Published May 09, 2017 22:11
CFPB CAN HELP IDENTIFY AND ADDRESS DISPARITIES IN SMALL BUSINESS LENDING
Los Angeles, CA May 9, 2017—Tomorrow, community leaders will attend and speak at a field hearing held by the Consumer Financial Protection Bureau (CFPB) in Los Angeles focused on small business lending. The hearing is expected to address the 1071 data collection component of the the Dodd-Frank Act whereby lenders will be required to collect and report demographic data about their small business loan applicants. An existing, similar requirement for mortgage loans has helped lenders, regulators, policymakers and advocates identify and address lending disparities in the mortgage market.
“The CFPB identified enforcement of the Equal Credit Opportunity Act, especially for small business owners of color and women, as one of their priorities for 2017,” explains Kevin Stein, deputy director at the California Reinvestment Coalition. “Given recent research on small business lending disparities, we’re glad to see small business owners have an ally in the CFPB and we look forward to tomorrow’s hearing.”
"The only data we have right now on the demographics of small business owners is from the Small Business Administration- but that only covers about four percent of small business loans being made today," explains Michael Banner, president and CEO of Los Angeles Local Development Corporation."That's why the CFPB implementing the small business data collection is so important- it will bring greater transparency- and accountability into the small business lending space."
"To succeed as small business lenders in Los Angeles, banks need to make a conscious decision to be a strong community partner," comments Elba Shildcrout, director of the Community Wealth Department at East LA Community Corporation. "From our perspective, it means banks need to hire culturally and linguistically competent loan officers, locate their bank branches in neighborhoods of color, and need to get to know the local small businesses located in the bank's footprint."
“As a mission based lender, Opportunity Fund has seen hundreds of California businesses struggling under high cost debt from alternative lenders. Our research uncovered small businesses saddled with loans carrying an average APR of 94% and average payment nearly twice a business’s available cash flow. These loans are unsustainable and unaffordable. We strongly support the CFPB’s efforts to collect national data on small business finance to shed light on negative practices and better inform efforts to offer responsible financing options,” comments Iosefa Alofaituli, Regional Director, Opportunity Fund.
“In the past several years, our loan officers have noticed a pattern of small business owners coming to us with small business loans that are charging interest rates above 50%,” explains Robert Villarreal, Executive Vice President at CDC Small Business Finance. “While we’ve been able to refinance many of these loans into safer, more sustainable SBA loans with lower interest rates, we are deeply concerned about the spread of these predatory loans.”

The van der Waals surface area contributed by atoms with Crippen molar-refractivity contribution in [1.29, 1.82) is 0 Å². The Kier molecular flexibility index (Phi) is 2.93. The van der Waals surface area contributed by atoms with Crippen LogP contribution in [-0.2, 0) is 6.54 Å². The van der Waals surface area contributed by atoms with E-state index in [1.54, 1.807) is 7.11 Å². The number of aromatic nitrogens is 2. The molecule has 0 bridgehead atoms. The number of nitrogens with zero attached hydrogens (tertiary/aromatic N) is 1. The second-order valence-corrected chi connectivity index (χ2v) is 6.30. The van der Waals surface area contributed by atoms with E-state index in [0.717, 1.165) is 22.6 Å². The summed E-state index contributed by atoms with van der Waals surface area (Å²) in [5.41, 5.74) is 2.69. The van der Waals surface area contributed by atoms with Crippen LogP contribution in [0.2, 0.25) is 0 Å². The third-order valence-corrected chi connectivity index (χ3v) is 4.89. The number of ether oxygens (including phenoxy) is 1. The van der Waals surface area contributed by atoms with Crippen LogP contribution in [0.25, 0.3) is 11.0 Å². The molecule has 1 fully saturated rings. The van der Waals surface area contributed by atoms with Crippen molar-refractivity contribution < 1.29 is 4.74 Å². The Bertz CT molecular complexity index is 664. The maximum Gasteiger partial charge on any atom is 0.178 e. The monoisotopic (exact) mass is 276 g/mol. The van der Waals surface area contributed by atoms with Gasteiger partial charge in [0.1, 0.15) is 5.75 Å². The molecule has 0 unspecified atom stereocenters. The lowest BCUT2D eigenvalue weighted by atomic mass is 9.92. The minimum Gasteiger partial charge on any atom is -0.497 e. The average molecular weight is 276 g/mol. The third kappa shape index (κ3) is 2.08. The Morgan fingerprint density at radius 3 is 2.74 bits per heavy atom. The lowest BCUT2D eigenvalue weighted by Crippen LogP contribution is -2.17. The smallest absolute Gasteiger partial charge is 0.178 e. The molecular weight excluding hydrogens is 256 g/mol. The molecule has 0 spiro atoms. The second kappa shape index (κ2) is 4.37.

“Federal regulations like 1071 are the type of that progressive initiatives that help level the playing field for small businesses, particularly those owned by women and people of color,” says Amanda Ballanytne, National Director of Main Street Alliance. “When Main Street Alliance business owners talk about the type of community and country they want to run their business in, a key criteria is access to capital at fair rates. CFPB is a critical part of ensuring we’re creating an environment that supports small businesses.”
The field hearing will take place on Wednesday, May 10, 2017 at 11 a.m. PDT in Los Angeles, CA. The hearing will feature remarks from CFPB Director Richard Cordray, as well as testimony from consumer groups, industry representatives, and members of the public.
The event will be held at the location below and is being webcast on the CFPB website.
Japanese American History Museum
100 N Central Avenue
Los Angeles, CA 90012
Recent Data on Small Business Lending in California
1) 2015 LA County Data: Only 55% of “small business loans” went to smaller small businesses (those with $1 million or less in annual revenues) in 2015, according to Community Reinvestment Act data compiled by CRC. The top 5 small business lenders in LA County in 2015 are listed below. Note: While credit cards may be the small business loan product of choice for lenders, advocates note that credit cards may not be as suitable for a borrower who is looking for a term loan.
1. 30% of market: American Express (credit card lender)
2. 13% of market: Wells Fargo*
3. 11.5% of market: Bank of America*
4. 11% of market: Citibank*
5. 10.8% of market: Chase Bank USA, NA (Chase’s credit card division)
*Given current data constraints, it is unclear what percent of these loans are made via credit cards.
2) Lending Disparities in Los Angeles and San Diego: An analysis released in January 2017, found that while businesses in predominantly minority census tracts in LA and San Diego represented an average of 31.8% of business in the region, they only received 21.5% of the CRA reported loans for under $100,000. If the small businesses had received loans in proportion to their share of businesses overall, they would have received 111,500 more loans, totaling over $1.63 billion between 2012 and 2014. The full report is available here: Patterns of Disparity: Small Business Lending in the Chicago and Los Angeles-San Diego Regions